Alexandra Chong is the co-founder of the extremely popular and somewhat controversial app, Lulu. She told TechRepublic about the network she's trying to create for women online.
The day after Valentine's Day, Alexandra Chong went out to a brunch with about 20 women. She only knew five or six of them, but after half the day, Chong felt like she'd made friendships, learned so many new things. She had even taken notes on her phone and exchanged details to follow up with.
Of course, since it was the day after Valentine's, much of what they talked about was men, dating, things they liked or didn't like.
"I realized it was so nourishing and that I wish I could have more female nourishing experiences and learnings regularly," Chong said.
To create that kind of experience, Chong built an app called Lulu, which is for female users to anonymously talk about the men they know in their lives, in whatever capacity. It's a private network for girls, where users can sign up with Facebook and rate men as friends, boyfriends, or hook ups with a quiz, hashtag comments like "ObsessedWithHisMom," "GoneByMorning," or "FriendZone."
The prototype took a while. Though Chong started building Lulu in 2011, it was 2013 before the product actually launched. Chong had no experience as an engineer or coder, so she said the process has been a huge learning experience. The hardest part was figuring out how to go from an idea to something people will use and understand.
"The first thing I really wanted to accomplish was to prove women could have our own space, and dedicate own platform just to us and that's okay. I think we've accomplished that by and large, reviewing guys and not products," she said. "It came with challenges because guys are people. That of course makes it harder."
Chong and her co-founder, Alison Schwartz, hired comedy writers to do the content for the app, to make sure the approach was lighthearted and fun. Lulu was launched with a sorority in Florida, and sororities around the US have since become big users of the site. It has just "taken off by itself" since then, Chong said.
But the app received a lot of flack when it launched because, of course, it sounds like a guy's worst nightmare.
Chong said most men's minds go to a very dark place and think of bad things they've done — things they can't read about because the network is closed off to them. And the app has definitely been controversial, which wasn't surprising to Chong. Most people either love it or they hate it, she said — there's not much in between. But a lot of the negative feedback was because many people didn't understand what she was trying to create, exactly: a community online where women feel empowered, when they generally don't on the internet.
At first, men were limited in their control on the app. But this year, Lulu quietly added another feature to the product — basically allowing men to opt-out if they ask to be taken off.
Chong has a clear vision of what she wants to come out of Lulu. She said she keeps the team on course, but she has so many challenging, creative, brilliant people working with her, encouraging and fostering those qualities has been key to their success so far.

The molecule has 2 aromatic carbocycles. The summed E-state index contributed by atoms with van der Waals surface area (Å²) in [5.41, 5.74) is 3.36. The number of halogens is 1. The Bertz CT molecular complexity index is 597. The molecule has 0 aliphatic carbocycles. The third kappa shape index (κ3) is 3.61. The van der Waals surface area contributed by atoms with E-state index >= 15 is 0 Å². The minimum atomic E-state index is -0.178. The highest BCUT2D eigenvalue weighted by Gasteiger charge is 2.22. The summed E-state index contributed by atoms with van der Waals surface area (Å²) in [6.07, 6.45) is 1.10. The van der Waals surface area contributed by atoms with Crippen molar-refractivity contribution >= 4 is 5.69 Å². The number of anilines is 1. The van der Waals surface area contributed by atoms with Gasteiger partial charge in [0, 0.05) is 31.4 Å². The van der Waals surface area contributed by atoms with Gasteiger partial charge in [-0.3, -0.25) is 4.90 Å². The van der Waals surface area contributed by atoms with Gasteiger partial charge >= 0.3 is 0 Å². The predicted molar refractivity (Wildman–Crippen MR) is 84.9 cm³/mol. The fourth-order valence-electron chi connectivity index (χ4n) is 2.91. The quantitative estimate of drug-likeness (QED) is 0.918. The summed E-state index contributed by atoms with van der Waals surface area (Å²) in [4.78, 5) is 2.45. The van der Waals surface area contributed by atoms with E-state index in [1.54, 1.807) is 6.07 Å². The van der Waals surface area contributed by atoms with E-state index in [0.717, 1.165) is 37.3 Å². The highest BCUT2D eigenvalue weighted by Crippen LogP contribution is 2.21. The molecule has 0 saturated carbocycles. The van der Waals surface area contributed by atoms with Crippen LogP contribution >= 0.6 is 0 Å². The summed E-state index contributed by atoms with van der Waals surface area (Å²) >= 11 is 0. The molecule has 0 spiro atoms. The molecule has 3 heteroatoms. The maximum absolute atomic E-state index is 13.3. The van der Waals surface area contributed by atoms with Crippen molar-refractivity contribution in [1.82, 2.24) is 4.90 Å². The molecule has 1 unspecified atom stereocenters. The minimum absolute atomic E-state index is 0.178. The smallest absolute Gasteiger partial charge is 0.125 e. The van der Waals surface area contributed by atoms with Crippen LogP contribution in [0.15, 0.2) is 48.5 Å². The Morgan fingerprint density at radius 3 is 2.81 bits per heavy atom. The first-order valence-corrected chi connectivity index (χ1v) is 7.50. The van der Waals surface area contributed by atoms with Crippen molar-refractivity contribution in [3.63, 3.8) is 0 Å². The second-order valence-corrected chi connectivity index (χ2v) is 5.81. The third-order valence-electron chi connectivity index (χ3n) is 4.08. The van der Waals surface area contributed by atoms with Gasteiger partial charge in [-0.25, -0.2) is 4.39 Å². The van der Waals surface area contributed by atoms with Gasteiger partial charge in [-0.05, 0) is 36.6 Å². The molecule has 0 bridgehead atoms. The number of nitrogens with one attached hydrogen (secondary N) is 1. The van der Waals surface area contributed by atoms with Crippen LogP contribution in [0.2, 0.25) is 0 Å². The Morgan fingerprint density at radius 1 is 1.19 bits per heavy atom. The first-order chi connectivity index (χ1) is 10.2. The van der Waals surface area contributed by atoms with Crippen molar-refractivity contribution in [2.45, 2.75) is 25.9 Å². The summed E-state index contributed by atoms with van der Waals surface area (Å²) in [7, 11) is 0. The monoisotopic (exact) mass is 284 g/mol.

That drive has been with her throughout her life. Chong was born in Jamaica. Her father is Chinese-Jamaican and her mom is Canadian. She went to boarding school in England, where she trained to be a professional tennis player. She played on the Jamaica Fed Cup team.
Chong went to Florida International University on a tennis scholarship, and then the London School of Economics for law school. Initially, she wanted to move back to Jamaica and become a politician. But she ended up getting a job with Upstream, a London-based mobile marketing firm. It was her first experience in tech startups and she loved the energy. That was where she realized she "had the bones to be an entrepreneur," she said.
Lulu, of course, is much different than her other endeavors — and the buzz surrounding it is exactly what Chong wanted.
"I'm showing [women] they can create companies in tech space, but really I wanted to create a space because I needed it... I'm a tomboy at heart, I grew up with boys as an athlete," she said. "I really love and really value my time with other women."
In her own words...
What are some of your hobbies?
"I'm a tennis player. Since moving to New York, I have not played as much as I'd like, and it's important for me because it allows me to be super competitive. I enjoy it. So I play a lot of tennis and great network of friends. Over time I've become friends with a lot of entrepreneurs. It helps you feel normal. I encourage all entrepreneurs to do that, whatever different stage you're in because its really its a lonely road if you don't have a cofounder."
What is something you try to do every day?
"[I've] taken up meditation, which is sort of a substitute for not exercising as much as I'd like to, and I'm really enjoying it. A nice quiet moment, 20 minutes...I do it between 3 and 5 when I have a tough time focusing; my blood sugar is down and exhausted from pounding brain. I close my eyes and find a corner. That's really working for me... shut off and allow my mind to cool down and reprocess and get ready for the afternoon."
What is advice you would give aspiring entrepreneurs?
"The biggest risk you'll take is not taking a risk because you'll never know. That's for everyone, not just entrepreneurs. Never try and you'll always regret that. Most entrepreneurs are very bright, they can get any job they want, it doesn't hurt for them to go ahead and try and have a go, you'll find out soon enough if it's for you or not."